As for this year, I don’t think we can pull off ignoring the bumper crop any more. The trees are groaning with the weight and the squirrels are making rude noises at us while they tunnel through the ripening fruit. We’ve already commenced negotiations with Numbers One and Two in an attempt to convince them not to ripen too quickly (or ever). I’m also making a Tibetan-style endless-loop CD with the words “Must deal with jackfruit”, set to a tinkly contemplative tune to play while the family sleeps.

If all the above doesn’t work, we’ll need some help. Any volunteers? Be fair warned that you will have to deal with the cutting and scooping yourself. We’re too posh for all that soht of thing dahling.


Chakka, panasa, pala, kathal, halasina hannu = Jackfruit
Pala mushu = baby jackfruit (cooked as a vegetable, looks suspiciously like mutton!)

Tuesday, April 7, 2009

Peer Sahib for lunch

“Ootakke Peer Sahib untu.  (We’re having Peer Sahib for lunch), squeaked the timid Sumangala, my grandmother’s long suffering cook from Udupi, as I walked into the kitchen.  “Wha..?” I asked.  She took in a deep breath, closed her eyes and looked like she was about to pass out.  This of course, was no cause for concern as it was her normal way of starting a new paragraph.

“Peer Sahib”, she said mournfully.  “Chapatiya mele tamta, seeju, ella haaki bishi-bishi maadi koduvudhu, gottillavo?”  (Tomato and cheese on a chapatti)

Ah.  That. “Yes, please!”  I told her.  My super cool grandmother had been talking about making pizza for a couple of days and yay!  She’d finally gotten around to doing it!  Hers was the best recipe in the whole world.  All the quirky things she did to her ingredients made the pizza even better.  She’d grind up tomatoes and onions in the mixie and stir them about in a buttered wok with a bucket of cream and lots of love and affection.  She’d then hand mushrooms, capsicum,  carrots, cauliflower and anything else she could find to the waiting Sumangala who’d sigh and dip them in bisneeru (hot water) for exactly a minute.  “It’s called blawn-ching dahling”, she told me once when I asked her if she was crazy.  “Gets the raw taste out of them da raja.”  Mhaha.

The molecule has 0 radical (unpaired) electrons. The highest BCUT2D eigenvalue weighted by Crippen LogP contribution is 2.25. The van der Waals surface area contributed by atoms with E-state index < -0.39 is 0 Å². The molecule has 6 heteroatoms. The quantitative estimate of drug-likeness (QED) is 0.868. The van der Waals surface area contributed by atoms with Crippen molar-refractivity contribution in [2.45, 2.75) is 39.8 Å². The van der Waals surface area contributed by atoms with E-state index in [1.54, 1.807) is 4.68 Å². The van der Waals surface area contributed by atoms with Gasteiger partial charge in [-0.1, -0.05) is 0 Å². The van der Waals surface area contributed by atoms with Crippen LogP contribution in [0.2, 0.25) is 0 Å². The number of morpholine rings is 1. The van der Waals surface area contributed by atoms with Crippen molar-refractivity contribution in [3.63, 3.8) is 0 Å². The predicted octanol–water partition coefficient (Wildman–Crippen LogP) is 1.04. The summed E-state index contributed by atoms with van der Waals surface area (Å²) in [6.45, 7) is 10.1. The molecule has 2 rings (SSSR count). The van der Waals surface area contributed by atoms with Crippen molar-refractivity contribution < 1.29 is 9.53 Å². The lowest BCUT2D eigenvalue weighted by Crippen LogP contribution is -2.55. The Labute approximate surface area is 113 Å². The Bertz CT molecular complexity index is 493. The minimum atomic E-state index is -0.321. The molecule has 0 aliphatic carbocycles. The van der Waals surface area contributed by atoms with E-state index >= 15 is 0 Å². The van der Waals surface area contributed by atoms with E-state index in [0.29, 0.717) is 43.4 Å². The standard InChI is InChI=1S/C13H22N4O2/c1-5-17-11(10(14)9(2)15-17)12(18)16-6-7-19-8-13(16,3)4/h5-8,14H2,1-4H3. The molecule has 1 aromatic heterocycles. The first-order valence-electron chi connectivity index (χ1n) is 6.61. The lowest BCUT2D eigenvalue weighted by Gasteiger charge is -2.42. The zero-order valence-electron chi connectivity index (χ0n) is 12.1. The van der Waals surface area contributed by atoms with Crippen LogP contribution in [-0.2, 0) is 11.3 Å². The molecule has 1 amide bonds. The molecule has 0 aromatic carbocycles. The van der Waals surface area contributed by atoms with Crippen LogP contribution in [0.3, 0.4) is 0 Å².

A generous smear of the sauce went on the pizza base (bought fresh from Vijaya Bakery), three tons of veggies went on top, and finally the piece de resistance:  Good old fashioned Nilgiri’s cheddar.  About three cows’ worth. 

On the verge of collapse, two such pizza towers would be placed gingerly in granny’s aluminium dabba oven that Sumangala would sighingly dust out and place on top of the gas stove.  My brother and I would stake claims on the pizzas we wanted.  The top one would get all melty and yum, while the bottom one would turn black at the bottom and go crrrunchh when you bit into it.  We wanted both, so granny dearest would dispatch us off to the dining table, where we sat twiddling our thumbs impatiently until the pizza arrived. Through granny’s good offices, we’d each receive one half of both pizzas: two quarters burnt at the bottom and two quarters melty on the top.  We’d shriek with joy and tuck in. 

When granny wasn’t making pizza, we’d drag her off to the best pizza place in town then – Casa Picola.  Just the sight of the menu with all those names: Tia, Maria, Julia, The God Mother…, would drive us insane. Uff. The twitchy-nosed French proprietrix would pause by each table to make sure things were okay, while my brother and I steadfastly ignored everything else but the pizzas in front of us.